The FDIC has made much needed revisions to a myriad of proposed rules regarding the assessment of deposit insurance for small banks (under $10 billion in assets).

I applaud the bankers and trade associations’ roles in this effort, and the FDIC board of directors, for the adopted recommendation to account for reciprocal deposits as core deposits, rather than brokered funds.

This article is an excerpt from a blog post by SBA Administrator Maria Contreras-Sweet.
This article is an excerpt from a March 10, 2016,  blog post by SBA Administrator Maria Contreras-Sweet.

A reciprocal deposit is a financial vehicle executed through an organized “system” where banks essentially swap deposits.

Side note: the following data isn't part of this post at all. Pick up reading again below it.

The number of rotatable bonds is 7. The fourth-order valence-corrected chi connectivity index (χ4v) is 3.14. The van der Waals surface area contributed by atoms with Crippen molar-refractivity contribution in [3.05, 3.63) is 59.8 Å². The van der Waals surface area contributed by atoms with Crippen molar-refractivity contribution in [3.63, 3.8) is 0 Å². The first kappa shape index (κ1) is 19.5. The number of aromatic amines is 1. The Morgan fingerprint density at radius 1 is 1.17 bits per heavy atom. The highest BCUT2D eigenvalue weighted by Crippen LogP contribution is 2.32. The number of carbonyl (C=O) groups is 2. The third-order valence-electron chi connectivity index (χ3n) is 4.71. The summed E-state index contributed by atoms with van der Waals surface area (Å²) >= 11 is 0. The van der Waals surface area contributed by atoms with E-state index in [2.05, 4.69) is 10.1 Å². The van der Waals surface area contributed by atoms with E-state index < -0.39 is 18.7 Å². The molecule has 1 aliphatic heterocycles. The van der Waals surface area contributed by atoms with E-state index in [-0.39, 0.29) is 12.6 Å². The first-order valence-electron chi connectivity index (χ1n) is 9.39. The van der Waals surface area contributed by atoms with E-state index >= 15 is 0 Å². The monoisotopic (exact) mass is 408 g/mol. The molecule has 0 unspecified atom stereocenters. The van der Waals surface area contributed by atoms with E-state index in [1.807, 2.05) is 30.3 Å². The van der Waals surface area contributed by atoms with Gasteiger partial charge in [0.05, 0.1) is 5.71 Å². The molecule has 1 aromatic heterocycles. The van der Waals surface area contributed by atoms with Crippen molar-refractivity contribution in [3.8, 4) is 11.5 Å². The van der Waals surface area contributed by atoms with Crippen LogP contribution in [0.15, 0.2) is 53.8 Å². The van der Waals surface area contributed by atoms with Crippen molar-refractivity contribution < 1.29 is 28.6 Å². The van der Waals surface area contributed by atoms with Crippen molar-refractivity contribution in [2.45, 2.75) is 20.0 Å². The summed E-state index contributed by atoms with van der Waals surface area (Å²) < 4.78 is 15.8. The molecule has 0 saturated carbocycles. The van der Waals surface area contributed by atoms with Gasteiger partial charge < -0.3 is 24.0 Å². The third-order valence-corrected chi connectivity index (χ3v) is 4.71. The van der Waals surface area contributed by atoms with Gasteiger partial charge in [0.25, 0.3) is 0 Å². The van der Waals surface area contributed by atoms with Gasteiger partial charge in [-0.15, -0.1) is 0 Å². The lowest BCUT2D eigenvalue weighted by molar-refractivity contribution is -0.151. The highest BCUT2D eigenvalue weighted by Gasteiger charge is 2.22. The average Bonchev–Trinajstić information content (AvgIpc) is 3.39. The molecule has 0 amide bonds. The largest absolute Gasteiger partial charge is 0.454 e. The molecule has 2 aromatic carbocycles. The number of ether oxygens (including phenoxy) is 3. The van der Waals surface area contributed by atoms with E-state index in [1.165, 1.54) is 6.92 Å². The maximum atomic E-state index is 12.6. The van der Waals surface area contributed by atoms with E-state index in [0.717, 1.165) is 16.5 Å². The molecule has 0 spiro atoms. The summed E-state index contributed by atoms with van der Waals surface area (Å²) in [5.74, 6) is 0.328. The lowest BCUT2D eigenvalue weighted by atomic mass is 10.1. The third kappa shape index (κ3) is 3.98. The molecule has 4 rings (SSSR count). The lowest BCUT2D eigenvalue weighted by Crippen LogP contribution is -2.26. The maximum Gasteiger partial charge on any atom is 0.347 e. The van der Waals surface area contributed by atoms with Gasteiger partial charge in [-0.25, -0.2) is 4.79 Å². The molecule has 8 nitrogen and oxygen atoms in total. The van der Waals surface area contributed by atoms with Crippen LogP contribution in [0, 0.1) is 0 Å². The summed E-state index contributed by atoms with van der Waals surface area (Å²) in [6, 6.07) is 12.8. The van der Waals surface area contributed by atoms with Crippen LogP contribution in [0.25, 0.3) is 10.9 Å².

For example, if someone deposits $1 million dollars in their community bank, the FDIC insures $250,000 in that bank, and the remaining $750,000 is deposited between three or more alternative banks in increments below $250,000 through the use of an automated software platform and a master deposit agreement.

In return, the originating bank receives deposits equaling the $750,000 in increments less than $250,000.

The depositor obtains full federal insurance while dealing with a single institution of their choice, the bank is able to service its customer, and book the entire deposit amount on its balance sheet.

Prior to the FDIC’s action in late January, reciprocal deposits were classified as brokered deposits, thereby considered “non-core” and volatile by federal bank regulators.

By classifying these funds as “core,” banks will be able to expand their lending activity, which will positively impact their small business customers.

This welcome action by the FDIC eliminates the extra cost associated with reciprocal deposit funds, which will benefit smaller community banks that are particularly effective in making loans to small businesses in underserved markets.